Macroecological and biogeographical patterns of limb reduction in the world's skinks

Marco Camaiti*, Alistair R. Evans, Christy A. Hipsley, Mark N. Hutchinson, Shai Meiri, Rodolfo de Oliveira Anderson, Alex Slavenko, David G. Chapple

*Corresponding author for this work

Research output: Contribution to journalArticlepeer-review

5 Scopus citations


Aim: Limb reduction is a dramatic evolutionary transition, yet whether it is achieved in similar trajectories across clades, and its environmental drivers, remain unclear. We investigate the macroevolutionary and biogeographical patterns of limb reduction in skinks, where limb reduction occurred more often than in any other tetrapod clade, and test their associations with substrate categories using a global database. We test for habitat associations of body shapes in a group of Australian skinks using quantitative habitat data. Location: Global (Scincidae), Australia (Sphenomorphinae). Taxon: Skinks, Australian Sphenomorphinae. Materials and Methods: We use morphological data to explore the patterns of limb reduction in the world's skinks, investigating how body proportions differ across skink clades and subfamilies. We examine the relationships between body shape and substrate (coarsely classified). Further, we investigate the relationships between body shape and high-resolution soil and climate properties extracted from each species' distribution for Australian sphenomorphines. Results: Relationships between limb lengths and trunk elongation show idiosyncratic patterns across skink clades. Presacral vertebrae numbers positively correlate with trunk elongation in all taxa, except Glaphyromorphus. Skinks from sandy habitats show greater disparity between forelimb and hindlimb lengths than all other substrate categories. In sphenomorphines, shorter limbs and elongated trunks correlate with colder, more humid microhabitats and richer soils; high limb disparity correlates with hot, arid microhabitats and sandy, poor substrates. Main Conclusions: The evolutionary trajectories of limb reduction in skinks are clade-specific and sometimes unique. Selection for specific limb proportions and body sizes in limb-reduced forms changes across substrates. On poor, sandy substrates of arid environments, body shapes with longer hindlimbs may be more efficient for locomotion in a granular fluid (i.e. sand) and exploit the air–substrate interface than complete limblessness. On richer, more humid substrates, such morphology is rare, indicating that navigating cluttered substrates selects for more equal and shorter limb lengths.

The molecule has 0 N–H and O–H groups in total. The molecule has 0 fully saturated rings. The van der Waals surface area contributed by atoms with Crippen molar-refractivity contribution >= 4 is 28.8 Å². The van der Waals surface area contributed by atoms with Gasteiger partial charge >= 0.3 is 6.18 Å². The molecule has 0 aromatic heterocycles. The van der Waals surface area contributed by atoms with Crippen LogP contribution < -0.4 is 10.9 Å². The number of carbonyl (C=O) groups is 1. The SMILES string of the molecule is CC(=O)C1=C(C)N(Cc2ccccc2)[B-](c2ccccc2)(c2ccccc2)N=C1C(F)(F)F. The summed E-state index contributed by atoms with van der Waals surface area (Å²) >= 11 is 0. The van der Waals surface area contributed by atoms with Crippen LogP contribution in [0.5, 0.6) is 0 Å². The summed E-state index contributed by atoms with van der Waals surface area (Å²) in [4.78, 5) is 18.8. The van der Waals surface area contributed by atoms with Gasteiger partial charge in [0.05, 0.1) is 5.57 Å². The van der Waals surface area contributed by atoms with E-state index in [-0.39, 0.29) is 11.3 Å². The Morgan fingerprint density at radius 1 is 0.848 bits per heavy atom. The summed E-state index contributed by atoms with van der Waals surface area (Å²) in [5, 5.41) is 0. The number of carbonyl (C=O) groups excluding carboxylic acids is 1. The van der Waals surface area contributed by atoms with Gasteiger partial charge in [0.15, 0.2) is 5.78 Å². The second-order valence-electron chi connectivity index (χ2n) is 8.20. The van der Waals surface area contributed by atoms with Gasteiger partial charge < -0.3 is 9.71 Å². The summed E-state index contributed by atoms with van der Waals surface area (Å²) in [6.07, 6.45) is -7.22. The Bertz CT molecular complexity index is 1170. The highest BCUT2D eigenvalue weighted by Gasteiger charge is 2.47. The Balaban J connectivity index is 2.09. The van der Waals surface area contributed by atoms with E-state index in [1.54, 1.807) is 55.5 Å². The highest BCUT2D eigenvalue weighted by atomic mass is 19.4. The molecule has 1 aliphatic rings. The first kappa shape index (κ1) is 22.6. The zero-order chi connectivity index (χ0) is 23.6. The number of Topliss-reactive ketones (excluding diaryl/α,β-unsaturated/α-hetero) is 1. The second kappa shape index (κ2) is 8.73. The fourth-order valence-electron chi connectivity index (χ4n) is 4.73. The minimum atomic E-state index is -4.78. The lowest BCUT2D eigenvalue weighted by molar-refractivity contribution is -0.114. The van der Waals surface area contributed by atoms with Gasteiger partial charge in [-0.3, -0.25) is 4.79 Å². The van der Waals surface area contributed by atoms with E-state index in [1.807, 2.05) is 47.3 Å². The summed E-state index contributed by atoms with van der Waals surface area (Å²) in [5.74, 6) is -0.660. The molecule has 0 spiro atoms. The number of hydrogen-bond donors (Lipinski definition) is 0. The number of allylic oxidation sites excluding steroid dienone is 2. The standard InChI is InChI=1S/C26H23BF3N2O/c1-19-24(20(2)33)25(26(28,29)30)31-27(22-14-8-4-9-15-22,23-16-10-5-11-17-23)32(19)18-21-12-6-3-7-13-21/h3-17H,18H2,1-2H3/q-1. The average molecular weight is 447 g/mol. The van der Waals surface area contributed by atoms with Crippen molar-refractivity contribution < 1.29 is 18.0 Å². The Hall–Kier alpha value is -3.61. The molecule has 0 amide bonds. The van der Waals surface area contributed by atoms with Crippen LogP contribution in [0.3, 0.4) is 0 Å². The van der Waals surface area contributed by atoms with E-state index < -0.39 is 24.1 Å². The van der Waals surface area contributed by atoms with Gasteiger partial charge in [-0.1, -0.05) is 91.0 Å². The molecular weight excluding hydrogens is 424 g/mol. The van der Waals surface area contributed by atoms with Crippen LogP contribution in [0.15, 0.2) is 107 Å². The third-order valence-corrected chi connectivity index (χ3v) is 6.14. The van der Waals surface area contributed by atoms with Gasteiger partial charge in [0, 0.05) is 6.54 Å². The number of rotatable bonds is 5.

Original languageEnglish
Pages (from-to)428-440
Number of pages13
JournalJournal of Biogeography
Issue number2
StatePublished - Feb 2023


FundersFunder number
Australian University Librarians
Equity Trustees Charitable Foundation
Monash-Museums Victoria Robert Blackwood
Monash‐Museums Victoria Robert Blackwood
Wiley - Monash University
Holsworth Wildlife Research Endowment
Australian Research CouncilLP170100012, FT200100108, DE180100629
Monash University
Ecological Society of Australia


    • Australian Sphenomorphinae
    • biogeography
    • ecomorphology
    • limb reduction
    • macroecology
    • morphological evolution
    • skinks


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